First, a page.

And yes, grittiness is good, but in this same scene, the killer kills a cat in front of Joseph, for no reason. This really bothered on several levels, not the least of which is that I’m a cat lover and I hated this scene. But as a writer, it was – pardon the pun – overkill. Newsflash:  we KNOW the bastard’s evil. We get it. We don’t need more evidence. Show us the villain is evil . . . make us believe it . . . and then get on with things.

And for things out of character . . . Kreizler. OMG.

For the entire season, Kreizler has described the killer – rightfully so – as a ‘monster.’ He wants to understand him in order to stop him. That’s it. He doesn’t want to feel pity for him. He doesn’t want to feel sympathy for him. He wants to stop him. End of discussion. But at the end, when the killer is shot and runs away, Kreizler first tries to stop the shooting, and then runs after the killer and cradles his head as he dies. He calls him a ‘damaged child.’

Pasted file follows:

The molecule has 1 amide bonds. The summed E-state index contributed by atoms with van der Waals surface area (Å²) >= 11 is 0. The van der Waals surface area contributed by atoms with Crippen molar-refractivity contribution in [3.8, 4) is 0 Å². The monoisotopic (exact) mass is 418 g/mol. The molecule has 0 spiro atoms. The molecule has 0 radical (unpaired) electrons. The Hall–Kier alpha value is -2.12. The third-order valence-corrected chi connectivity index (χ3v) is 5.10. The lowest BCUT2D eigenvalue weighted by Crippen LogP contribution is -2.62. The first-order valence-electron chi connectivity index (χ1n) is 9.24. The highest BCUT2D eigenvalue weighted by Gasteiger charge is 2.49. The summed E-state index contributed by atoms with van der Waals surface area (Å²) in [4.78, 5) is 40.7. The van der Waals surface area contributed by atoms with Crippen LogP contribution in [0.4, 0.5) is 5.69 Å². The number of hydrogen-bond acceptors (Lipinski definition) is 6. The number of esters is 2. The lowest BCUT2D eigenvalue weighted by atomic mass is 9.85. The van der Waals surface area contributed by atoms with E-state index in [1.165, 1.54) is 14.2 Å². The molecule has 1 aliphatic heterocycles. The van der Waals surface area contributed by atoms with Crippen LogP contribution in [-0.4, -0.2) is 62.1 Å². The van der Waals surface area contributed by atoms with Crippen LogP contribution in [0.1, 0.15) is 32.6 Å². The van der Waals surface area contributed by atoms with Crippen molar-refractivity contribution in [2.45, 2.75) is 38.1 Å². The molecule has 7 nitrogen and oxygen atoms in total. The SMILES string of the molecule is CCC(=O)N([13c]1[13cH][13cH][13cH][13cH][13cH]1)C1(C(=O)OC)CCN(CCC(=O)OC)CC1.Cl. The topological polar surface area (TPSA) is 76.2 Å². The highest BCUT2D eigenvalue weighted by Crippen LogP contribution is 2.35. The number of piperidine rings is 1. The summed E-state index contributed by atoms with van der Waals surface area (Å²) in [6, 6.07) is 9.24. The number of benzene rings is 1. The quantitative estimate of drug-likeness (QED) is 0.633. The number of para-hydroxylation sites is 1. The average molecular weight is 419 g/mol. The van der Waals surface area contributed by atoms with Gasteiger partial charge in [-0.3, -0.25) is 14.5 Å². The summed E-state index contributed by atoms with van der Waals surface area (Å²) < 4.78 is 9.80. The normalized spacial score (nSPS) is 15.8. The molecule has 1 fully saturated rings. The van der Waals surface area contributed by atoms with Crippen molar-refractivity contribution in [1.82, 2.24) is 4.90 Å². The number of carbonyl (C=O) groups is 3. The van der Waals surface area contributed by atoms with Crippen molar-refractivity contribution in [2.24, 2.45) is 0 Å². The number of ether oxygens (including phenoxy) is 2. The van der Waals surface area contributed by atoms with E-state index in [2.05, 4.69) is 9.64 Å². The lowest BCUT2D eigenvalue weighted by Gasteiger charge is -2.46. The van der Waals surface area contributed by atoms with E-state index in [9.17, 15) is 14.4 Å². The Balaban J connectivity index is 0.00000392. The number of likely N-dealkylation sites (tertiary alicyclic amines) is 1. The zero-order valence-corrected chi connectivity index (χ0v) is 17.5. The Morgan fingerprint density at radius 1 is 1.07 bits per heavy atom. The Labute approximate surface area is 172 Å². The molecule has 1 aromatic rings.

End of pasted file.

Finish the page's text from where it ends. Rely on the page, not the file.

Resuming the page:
I can’t even. Seriously. It was SO disappointing to see this sudden about-face. The thing murdered innocent children and cats, for God’s sake! I just can’t see Kreizler suddenly changing his mind and feeling sympathy for him. I just can’t. Again, I don’t know if Kreizler does this in the book or not – I hope not, or at least, if he does, I hope the reasons for it are better explained than they were in the show – but for me, it was a slap in the face.

So a great show, a great season, kind of ruined by the writers. Sure, there have been other disappointing series finales. The X-Files comes to mind. But that came at the end of three years that really never should have been. There was never any hope for that finale. But this one? I feel like the writers let me down. Big time. It might have helped if Joseph had been tied up correctly (hands behind the back, chained to a pipe in the wall, ANYTHING) – at least, in some manner that he couldn’t escape on his own. It might have helped if they had made it more clear why Kreizler had his sudden change of heart (and no, the fact that his father was borderline abusive doesn’t cut it with me; Kreizler turned out fine, after all).

In a show that go so much right . . . how could the ending have gone so wrong?